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Greathouse of Augusta County, VA
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Letters From Yellow Creek 1774
The "Battle of Yellow Creek" occurred on 30 April 1774, when the family of a Mingo Indian named Logan, along with some other Indians were killed by a group of white men led by Daniel Greathouse. Logan's brother, mother, and sister and other Indians went from their camp at the mouth of Yellow Creek (on the Ohio side of the Ohio River) to Joshua Baker's cabin in Baker's Bottom (on the Virginia side of the river). After hearing the report of gunfire from Joshua Baker's cabin, other Indians crossed the Ohio River; ten Indians were killed.
At the time of the massacre, Joshua Baker's cabin at Baker's Bottom (near present-day Newell, WV) was in the West Augusta District of Virginia, on land which became part of Yohogania County, VA. Land in the West Augusta District was ceded to the counties of Monongalia, Ohio, and Yohogania when those counties were created by Virginia on 8 November 1776.
Excerpt: Brantz Mayer, Tah-gah-jute: or, Logan and Cresap, an historical essay, 1867. Page iii, Preface.
I adopted this subject [the story of Logan the Indian and Cresap the Pioneer], not only because the history of Logan's speech, which has given celebrity to both these persons, was likely to secure the attention of an audience, but because, while it afforded an opportunity to vindicate the reputation of a patriotic Marylander, it enabled me also to expose the danger of considering as always unquestionable what are called the facts of history, and to inculcate the caution with which we should receive or record the condemnation of individuals.
1773, Feb 26 - WESTMORELAND created from BEDFORD. (Pa. Stat., ch. 678, sec. 1/8:314)
1773, Feb 27 - Justices of County Courts and Justices of the Peace Appointed, Westmoreland County, PA
The day after the passage of the act [which created Westmoreland County, PA], Governor Richard Penn sent to the Assembly a list of names of those he had selected for justices of the county courts and justices of the peace. These names were: James Hamilton, Joseph Turner, William Logan, Richard Peters, Lynford Lardner, Benjamin Chew, Thomas Cadwalader, James Tilghman, Andrew Allen, Edward Shippen, Jr., William Crawford, Arthur St. Clair, Thomas Gist, Alexander McKee, Robert Hanna, William Lochry, George Wilson, William Thompson, Aeneas McKay, Joseph Speer, Alexander McLean, James Cavett, William Bracken, James Pollock, Samuel Sloan, and Michael Rugh, Esqrs.
1773, Oct 11 - WESTMORELAND overlapped by West Augusta District (Va.) when Virginia asserted its control over the Pittsburgh region. (Abernethy, 94)
1774, Apr 21 - Broadside Circular: John Connolly sent out a broadside circular, which spread fear about increasing Indian hostilities towards Whites throughout the frontier, along the Ohio River and warned settlers to evacuate to the safety of the forts.
1774, Apr 25 - Proclamation of Earl Dunmore
Proclamation of Earl Dunmore, 1774.
Excerpt: Whereas, I have Reason to apprehencd that the Government of Pennsylvania, in prosecution of the Claim to Pittsburg and its Dependencies, will endeavour to obstruct his Majesty's Government thereof under my Administration, by illegal and unwarrantable Commitments of the Officers I have appointed for that Purpose, and that that Settlement is in some Danger of Annoyance from the Indians also ...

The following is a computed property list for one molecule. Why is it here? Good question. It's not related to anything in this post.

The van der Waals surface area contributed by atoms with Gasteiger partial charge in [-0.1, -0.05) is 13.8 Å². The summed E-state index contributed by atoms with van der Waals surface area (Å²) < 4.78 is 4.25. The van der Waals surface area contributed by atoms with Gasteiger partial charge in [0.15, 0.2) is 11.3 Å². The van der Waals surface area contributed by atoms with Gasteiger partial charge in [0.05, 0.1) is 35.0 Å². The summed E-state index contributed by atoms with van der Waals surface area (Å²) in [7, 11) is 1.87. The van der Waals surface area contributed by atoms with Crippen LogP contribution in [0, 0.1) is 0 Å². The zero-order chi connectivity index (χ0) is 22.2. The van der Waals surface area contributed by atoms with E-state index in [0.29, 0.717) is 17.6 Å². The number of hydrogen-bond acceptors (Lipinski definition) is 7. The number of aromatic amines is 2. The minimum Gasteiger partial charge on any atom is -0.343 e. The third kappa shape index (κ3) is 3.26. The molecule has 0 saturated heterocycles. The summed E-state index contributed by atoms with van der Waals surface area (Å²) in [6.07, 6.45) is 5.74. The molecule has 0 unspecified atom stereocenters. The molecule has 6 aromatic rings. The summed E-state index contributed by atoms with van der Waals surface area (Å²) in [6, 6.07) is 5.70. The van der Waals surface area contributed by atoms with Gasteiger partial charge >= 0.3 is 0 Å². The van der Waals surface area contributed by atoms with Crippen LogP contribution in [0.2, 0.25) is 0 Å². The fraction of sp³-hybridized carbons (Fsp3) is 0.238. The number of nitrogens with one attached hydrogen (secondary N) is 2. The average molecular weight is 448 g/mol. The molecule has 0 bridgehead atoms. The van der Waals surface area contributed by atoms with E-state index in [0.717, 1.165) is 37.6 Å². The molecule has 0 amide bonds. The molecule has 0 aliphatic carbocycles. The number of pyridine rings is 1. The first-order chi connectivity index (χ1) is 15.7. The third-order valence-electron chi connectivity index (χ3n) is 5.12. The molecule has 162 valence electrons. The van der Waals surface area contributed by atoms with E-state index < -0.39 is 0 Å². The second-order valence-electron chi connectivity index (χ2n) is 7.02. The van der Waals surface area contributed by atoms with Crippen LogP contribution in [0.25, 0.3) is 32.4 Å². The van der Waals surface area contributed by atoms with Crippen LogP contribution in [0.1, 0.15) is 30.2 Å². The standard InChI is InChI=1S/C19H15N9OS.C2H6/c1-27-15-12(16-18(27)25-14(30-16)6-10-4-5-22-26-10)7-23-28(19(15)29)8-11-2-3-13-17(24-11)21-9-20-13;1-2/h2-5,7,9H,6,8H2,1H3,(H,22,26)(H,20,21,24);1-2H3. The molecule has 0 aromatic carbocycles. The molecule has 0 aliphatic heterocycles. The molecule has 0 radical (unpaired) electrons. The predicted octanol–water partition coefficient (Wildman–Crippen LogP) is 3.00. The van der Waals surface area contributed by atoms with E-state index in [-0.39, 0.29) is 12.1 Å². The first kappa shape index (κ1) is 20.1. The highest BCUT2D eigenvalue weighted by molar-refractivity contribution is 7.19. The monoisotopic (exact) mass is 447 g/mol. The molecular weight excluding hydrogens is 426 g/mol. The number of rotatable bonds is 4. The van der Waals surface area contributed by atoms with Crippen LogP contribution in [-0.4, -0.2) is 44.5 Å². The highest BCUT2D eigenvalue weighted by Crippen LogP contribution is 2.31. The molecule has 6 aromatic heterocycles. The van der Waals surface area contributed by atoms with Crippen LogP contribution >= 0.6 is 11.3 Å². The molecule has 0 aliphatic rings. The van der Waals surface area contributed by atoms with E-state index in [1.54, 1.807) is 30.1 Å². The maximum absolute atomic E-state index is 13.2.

1774, Between Apr 30 and May 21 - Extract of a Journal of the United Bretheren's Mission on Muskingum
Extract of a Journal of the United Bretheren's Mission on Muskingum, 1774. From February 21st [April 30th] to May 20th, 1774.
1774, May 1 - Letter: Cpt. Crawford and Mr. Neville interviewed a member of the Greathouse party, who participated in the affair at Yellow Creek on 30 Apr 1774.
Article: 1774 - Letter: Crawford/Neville Interviewed a Member of Greathouse Party Present at "Battle of Yellow Creek"
1774, May 6 - Letter: Valentine Crawford to Washington
Reports on the hardships caused by fear spreading along the frontier, because of the "Battle of Yellow Creek".
1774, May 7 - Letter: Valentine Crawford to Washington
Excerpt: The exact date of this exploit of Greathouse and party, usually known as the "Yellow Creek Massacre", albeit... "Battle of Yellow Creek", may have been a more accurate title for this event, so long a matter of uncertainty, is fixed by the above [Valentine Crawford's letter], beyond a peradventure — Saturday, April 30, 1774. The Mingo, Logan's brother, known as John Petty, his mother and sister — the latter the mother of the child, then only two months old — were all slain. The child prisoner being Logan's niece, it follows that his relatives were not all killed.
1774, May 8 - Letter: No. 24. William Crawford To Washington.
Excerpt: The surveyors that went down the Kanawha  as report goes, were stopped by the Shawanese Indians,  upon which some of the white people attacked some Indians and killed several, took thirty horse-loads of skins near the mouth of Scioto; on which news, and expecting an Indian war, Mr. Cresap  and some other people fell on some other Indians at the mouth of Pipe creek, killed three, and scalped them. Daniel Greathouse and some others fell on some at the mouth of Yellow creek  and killed and scalped ten, and took one child about two months old, which is now at my house.
1774, May 20 - A Speech of the Shawanese [Cornstalk] to Alex. McKee
A speech from Cornstalk was delivered to Alex McKee and others at Wheeling, VA on 20 May 1774, in which Cornstalk discussed the mischiefs arising between the Shawanese and the Virginians, which led to the massacre at Yellow Creek. Cornstalk also reported on how a party of Pennsylvania traders who had spent the winter of 1773/74 hunting and trappling along the Ohio River, below Hockhocking Creek, had been protected and given safe passage back to Wheeling.
1774, May 24 - Letter: The Cosh, (alias John Bull)